Sunday, September 28, 2008

Cholesterol Confusion

Everyone knows what cholesterol is now - that stuff that clogs arteries and causes heart attacks, right?


When you get a blood test for "cholesterol", what they are measuring is not the chemical cholesterol directly, but instead is the total amount of certain lipoproteins that just happen to contain some cholesterol. It's a bit of a misnomer - sort of like calling a car an engine. Let's measure the weight of all those engines on the road by totaling the weight of all the cars on the road. What's worse, there are many other vehicles on the road that have engines but are not cars, like trucks and buses. Does it make sense to total the weight of just cars as an indication of the weight of engines on the road?

There is a chemical called cholesterol and it's an essential part of every cell membrane. It's a precursor to several important hormones and to vitamin D. It's considered both a sterol and a lipid, but not a fat. All fats are lipids, but not all lipids are fats. Cholesterol and fats are not soluble in water, but are needed by our cells. In order to transport cholesterol and fats through our blood, which is largely water, our body bundles them into packages of protein, fat,and cholesterol that can be carried in the blood. These packages are lipoproteins.

There are several kinds of lipoproteins the body uses for different purposes. They are classified by their density, which also roughly corresponds to their size. The largest and least dense are chylomicrons, followed by very low density lipoprotein (VLDL). Both of these contain cholesterol but are not included in total "cholesterol" blood tests. Next are low density lipoproteins (LDL), intermediate density lipoproteins (IDL), and high density lipoproteins (HDL).

In blood tests, the VLDL is called "triglycerides", even though all lipoproteins contain triglycerides (more confusion?) and "total cholesterol" is the total of LDL, some IDL, and HDL.

So how do cholesterol and lipoproteins relate to heart disease?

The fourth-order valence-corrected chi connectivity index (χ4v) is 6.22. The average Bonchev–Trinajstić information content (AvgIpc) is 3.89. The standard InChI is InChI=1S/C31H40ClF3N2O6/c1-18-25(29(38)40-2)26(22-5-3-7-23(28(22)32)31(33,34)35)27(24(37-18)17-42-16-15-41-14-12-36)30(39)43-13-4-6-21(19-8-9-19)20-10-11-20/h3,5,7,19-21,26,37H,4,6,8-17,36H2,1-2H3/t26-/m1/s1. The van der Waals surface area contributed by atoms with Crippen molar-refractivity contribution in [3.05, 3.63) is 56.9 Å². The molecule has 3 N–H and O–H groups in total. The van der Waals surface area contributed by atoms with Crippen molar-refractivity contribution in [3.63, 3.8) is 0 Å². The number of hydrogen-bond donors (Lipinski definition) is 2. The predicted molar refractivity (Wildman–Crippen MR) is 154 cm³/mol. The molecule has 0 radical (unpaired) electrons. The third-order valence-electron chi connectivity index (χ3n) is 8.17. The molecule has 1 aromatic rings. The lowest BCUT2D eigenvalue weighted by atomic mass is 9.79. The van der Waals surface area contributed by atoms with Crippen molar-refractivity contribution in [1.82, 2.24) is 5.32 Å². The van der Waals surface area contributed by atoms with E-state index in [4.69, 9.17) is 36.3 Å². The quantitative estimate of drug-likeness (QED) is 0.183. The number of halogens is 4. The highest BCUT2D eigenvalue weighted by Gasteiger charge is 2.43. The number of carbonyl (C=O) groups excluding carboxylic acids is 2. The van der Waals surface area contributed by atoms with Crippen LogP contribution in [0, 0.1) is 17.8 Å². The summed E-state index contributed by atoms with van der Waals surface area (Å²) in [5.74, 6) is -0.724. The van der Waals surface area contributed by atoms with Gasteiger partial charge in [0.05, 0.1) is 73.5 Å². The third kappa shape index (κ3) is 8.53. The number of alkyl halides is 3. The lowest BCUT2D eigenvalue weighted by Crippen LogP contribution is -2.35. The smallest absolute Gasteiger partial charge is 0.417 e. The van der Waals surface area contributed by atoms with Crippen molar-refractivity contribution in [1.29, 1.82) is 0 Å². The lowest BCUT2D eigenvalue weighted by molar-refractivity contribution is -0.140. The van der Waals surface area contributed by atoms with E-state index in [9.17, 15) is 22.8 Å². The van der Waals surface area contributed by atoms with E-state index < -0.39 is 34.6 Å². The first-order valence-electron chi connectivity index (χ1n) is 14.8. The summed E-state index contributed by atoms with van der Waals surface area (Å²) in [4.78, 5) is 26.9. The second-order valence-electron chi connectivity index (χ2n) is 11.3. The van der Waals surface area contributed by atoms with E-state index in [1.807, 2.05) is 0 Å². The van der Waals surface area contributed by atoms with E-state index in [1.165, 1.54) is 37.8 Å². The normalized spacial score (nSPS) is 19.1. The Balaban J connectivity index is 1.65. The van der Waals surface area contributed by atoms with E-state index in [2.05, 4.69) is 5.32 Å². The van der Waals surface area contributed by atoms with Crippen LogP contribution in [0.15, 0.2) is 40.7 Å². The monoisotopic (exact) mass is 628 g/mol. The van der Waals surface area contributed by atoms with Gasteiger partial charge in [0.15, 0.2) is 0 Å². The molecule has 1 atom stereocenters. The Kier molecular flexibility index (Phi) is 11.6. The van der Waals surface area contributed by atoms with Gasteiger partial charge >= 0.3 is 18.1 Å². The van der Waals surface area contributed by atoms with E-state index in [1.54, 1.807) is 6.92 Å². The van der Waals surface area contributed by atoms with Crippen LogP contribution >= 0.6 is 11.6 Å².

True cholesterol does not really appear to be a player in heart disease. It is actually very important for good health. However, glycated proteins and fats as well as oxidized fats, all of which can be incorporated into lipoproteins, do appear to play a role. Glycation occurs when a sugar molecule, such as fructose or glucose, binds to a protein or fat and oxidized fats are generally polyunsaturated fats that have been oxidized into peroxides. Some types of glycated proteins and all fat peroxides can cause a variety of problems and are implicated in both heart disease and cancer.

For optimal health, and thus avoidance of heart disease and cancer, we should be striving to reduce our load of glycated proteins and oxidized fats. Elevated blood sugar and triglyceride levels are correlated with elevated blood levels of glycated protein. So, obviously, keeping blood sugar and triglyceride levels normalized is ideal. Eat starches with fat and protein to minimize blood sugar spikes after meals or snacks. Don't eat foods with added refined sugar and don't eat too much fruit. Low-carb diets and/or excercise tend to normalize blood sugar and triglycerides.
The fats most prone to oxidation are polyunsaturated fats. Large amounts of dietary polyunsaturated fat are new to the human diet. Up until the last couple hundred years, the typical amount of dietary polyunsaturated fat was around five percent of dietary calories or less. Only recently has the amount of polyunsaturated fat been increasing dramatically in the human diet as cheap vegetable oils have displaced healthier animal fats in commercial food products. Keeping dietary polyunsaturated fats under four percent of total calories is ideal. That means avoiding most processed foods like sauces, dressings, baked goods, and most cooking oils, and eating only small amounts of nuts. Most commercial sauces and dressings are loaded with soybean oil or other oils high in polyunsaturated fat. Most commercial cooking oils are also high in polyunsaturated fat and sometimes trans-fat (made from hydrogenated polyunsaturated fat). That means avoid most commercial fried and baked foods.


Marc said...

That is one fantastic post!!!

Very nice way of explaining.
Thank you.

Have a great day.

Bryan - oz4caster said...

Thanks Marc! It took me many years to get over my cholesterol confusion :)